Poll
How much money do you save per month (from your income)?
0-5%
5-10%
10-15%
15-20%
20%+
Do not save at all

 
Link exchange
Are you interested in link exchange? Contact Us
Home » General
Things to consider when choosing a financial advisor or planner
Category :- General

Author :- Art Smith 
* Please rate and share the article if you find it interesting *

Posted on March 22, 2014, 1:42 pm
(2 Ratings)

Things to consider when choosing a financial advisor/planner

-You must feel comfortable with your advisor. If you do not – there are plenty of other advisors, do not be shy and look for other candidates. What matters most is your gut feeling, not his/her knowledge, credentials, references or mutual acquaintances. At the end of the day you risk your own money and if you have doubts about your advisor, trust your intuition. Watch his/her body language.

 

-Do not rely on your friends' recommendations only. Verify, ask questions and judge yourself. Never assume that someone else's recommendations are better than your own observations and opinion.

 

-Many advisors are pushy. This is a good thing. In many cases you might think that you do not need this or that financial product but your advisor's experience might tell otherwise.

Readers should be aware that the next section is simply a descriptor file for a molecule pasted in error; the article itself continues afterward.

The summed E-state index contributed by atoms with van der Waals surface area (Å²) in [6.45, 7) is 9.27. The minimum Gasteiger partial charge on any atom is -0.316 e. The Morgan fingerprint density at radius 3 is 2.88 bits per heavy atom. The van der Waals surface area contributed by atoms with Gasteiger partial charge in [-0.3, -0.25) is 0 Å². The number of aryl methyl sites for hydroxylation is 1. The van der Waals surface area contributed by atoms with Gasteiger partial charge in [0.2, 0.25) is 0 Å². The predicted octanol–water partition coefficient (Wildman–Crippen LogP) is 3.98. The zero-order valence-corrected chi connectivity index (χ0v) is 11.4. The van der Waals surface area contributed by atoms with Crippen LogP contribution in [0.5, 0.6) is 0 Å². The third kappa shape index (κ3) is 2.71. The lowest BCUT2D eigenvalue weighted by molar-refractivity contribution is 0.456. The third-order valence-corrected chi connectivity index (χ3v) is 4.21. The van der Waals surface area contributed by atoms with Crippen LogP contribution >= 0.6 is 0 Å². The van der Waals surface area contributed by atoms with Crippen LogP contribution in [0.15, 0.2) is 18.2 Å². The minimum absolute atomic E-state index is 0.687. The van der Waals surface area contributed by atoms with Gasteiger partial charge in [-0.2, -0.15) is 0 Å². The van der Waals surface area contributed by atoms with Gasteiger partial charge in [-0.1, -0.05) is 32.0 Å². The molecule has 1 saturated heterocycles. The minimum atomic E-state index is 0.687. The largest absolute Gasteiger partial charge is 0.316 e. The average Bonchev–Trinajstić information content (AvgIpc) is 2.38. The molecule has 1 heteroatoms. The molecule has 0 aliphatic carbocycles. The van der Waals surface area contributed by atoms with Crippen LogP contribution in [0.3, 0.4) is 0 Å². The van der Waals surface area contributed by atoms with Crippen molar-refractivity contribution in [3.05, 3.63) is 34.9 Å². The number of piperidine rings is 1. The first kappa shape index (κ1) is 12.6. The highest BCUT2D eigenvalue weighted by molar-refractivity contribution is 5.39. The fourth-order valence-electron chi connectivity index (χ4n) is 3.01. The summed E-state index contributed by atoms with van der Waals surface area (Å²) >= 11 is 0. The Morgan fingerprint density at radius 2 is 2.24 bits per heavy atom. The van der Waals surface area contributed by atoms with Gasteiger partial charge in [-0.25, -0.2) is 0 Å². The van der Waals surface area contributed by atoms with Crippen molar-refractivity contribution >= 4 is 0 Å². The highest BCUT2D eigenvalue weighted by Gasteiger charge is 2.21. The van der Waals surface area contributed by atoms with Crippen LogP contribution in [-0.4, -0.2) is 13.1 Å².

-When in doubt – ask questions. If you do not understand what your (potential) advisor is saying ask for clarification. If you do not understand it again – you should probably not hire him/her. It is your money and you have the right to understand what your advisor is going to do with it. The language your advisor uses with you should be comprehensible and it should not be overloaded with the financial industry jargon.

 

-Check financial designations and ask about his/her experience. Do not be shy and ask for proof of diplomas and certificates. Advisors are proud of their educational achievements and if they have credentials they will be happy to show them to you. Inquire about licenses. Advisors are there to sell, but there are different licenses for different products/securities. Having references is a good idea but remember that referees are normally chosen among those who are satisfied with the services provided.

 

-Ask your advisor if s/he has ever recommended clients to sell their investments. Most advisors are paid percentage of assets under management, they are not paid when you switch your investments into cash/GICs. An advisor that never recommends to sell is probably more interested in his/her commission than in your wealth preservation. There are no perfect investments, any investments can lose money if you buy or sell them at a wrong time. Your advisor should be able to identify these periods. Sometimes risk of owning investments is much higher than not owning it.

 

-Ask how s/he is compensated. Most advisors are paid percentage of investments you bring to them and they do not charge you for each visit. Some are paid per visit/hour. Some receive monthly salary and get their bonuses based on different criteria. There is no good or bad type of compensation, but the compensation method should be disclosed to you and you should understand it. There is no free advice: you always pay for it, so just find out how.